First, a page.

Baltimore prosecutor Marilyn Mosby wants a judge to block defense attorneys from selectively releasing evidence in the Freddie Gray case, or facilitate an agreement between the two sides to post all of the evidence online in one fell swoop, the Baltimore Sun reports. In an unusual court filing, Mosby’s office requested a protective order barring defense attorneys for the six Baltimore police officers charged in Gray’s arrest and death from releasing any of the evidence due to them June 26 through court discovery, including Gray’s autopsy.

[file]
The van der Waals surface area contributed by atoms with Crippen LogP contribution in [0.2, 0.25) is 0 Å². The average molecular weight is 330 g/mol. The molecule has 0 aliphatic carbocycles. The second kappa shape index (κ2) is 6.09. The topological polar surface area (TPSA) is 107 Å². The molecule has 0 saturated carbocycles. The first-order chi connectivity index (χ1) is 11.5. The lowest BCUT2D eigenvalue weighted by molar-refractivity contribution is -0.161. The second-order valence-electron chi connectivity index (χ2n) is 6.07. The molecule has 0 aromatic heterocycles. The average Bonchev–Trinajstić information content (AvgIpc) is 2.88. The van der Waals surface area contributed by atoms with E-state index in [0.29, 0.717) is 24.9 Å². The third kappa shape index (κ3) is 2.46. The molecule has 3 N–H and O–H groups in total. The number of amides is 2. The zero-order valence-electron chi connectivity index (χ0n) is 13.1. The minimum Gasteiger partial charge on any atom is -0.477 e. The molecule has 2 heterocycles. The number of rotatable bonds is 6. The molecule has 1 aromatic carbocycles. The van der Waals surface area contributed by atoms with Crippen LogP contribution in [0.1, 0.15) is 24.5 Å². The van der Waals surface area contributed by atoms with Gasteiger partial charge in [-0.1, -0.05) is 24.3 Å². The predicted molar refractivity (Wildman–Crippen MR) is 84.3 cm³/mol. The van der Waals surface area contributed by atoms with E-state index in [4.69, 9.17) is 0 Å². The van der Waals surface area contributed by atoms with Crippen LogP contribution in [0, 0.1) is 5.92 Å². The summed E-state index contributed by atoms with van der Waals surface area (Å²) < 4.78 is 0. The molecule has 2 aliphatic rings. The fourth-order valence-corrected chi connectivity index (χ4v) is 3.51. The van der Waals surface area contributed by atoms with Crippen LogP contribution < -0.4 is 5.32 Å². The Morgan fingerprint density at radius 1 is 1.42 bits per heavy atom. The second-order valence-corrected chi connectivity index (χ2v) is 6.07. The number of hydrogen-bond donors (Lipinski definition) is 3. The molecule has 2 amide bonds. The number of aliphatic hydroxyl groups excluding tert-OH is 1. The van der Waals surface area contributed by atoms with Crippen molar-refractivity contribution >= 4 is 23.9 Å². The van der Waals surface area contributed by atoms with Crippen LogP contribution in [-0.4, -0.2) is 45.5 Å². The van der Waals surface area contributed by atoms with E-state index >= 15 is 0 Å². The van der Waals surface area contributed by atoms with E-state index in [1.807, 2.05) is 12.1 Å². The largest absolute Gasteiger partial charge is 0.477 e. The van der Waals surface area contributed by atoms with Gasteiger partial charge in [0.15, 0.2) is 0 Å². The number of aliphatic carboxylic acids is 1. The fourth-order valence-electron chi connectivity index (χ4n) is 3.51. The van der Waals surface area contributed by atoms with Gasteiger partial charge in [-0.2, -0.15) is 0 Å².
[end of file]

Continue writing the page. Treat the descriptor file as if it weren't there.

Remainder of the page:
Absent that order, prosecutors said they would rather accept a deal to post all of the evidence online than “remain silent,” as is required of them by law, while defense attorneys leak evidence that suits their needs, which Mosby’s office said they are inclined to do. Outside legal observers said it was bizarre. Legal ethics are a matter of law, and it’s unclear if the standard requiring prosecutors to protect a defendant’s right to a fair trial could be ignored if the defendant gave consent to post evidence online, said Kurt Nachtman, a defense attorney and former Baltimore prosecutor.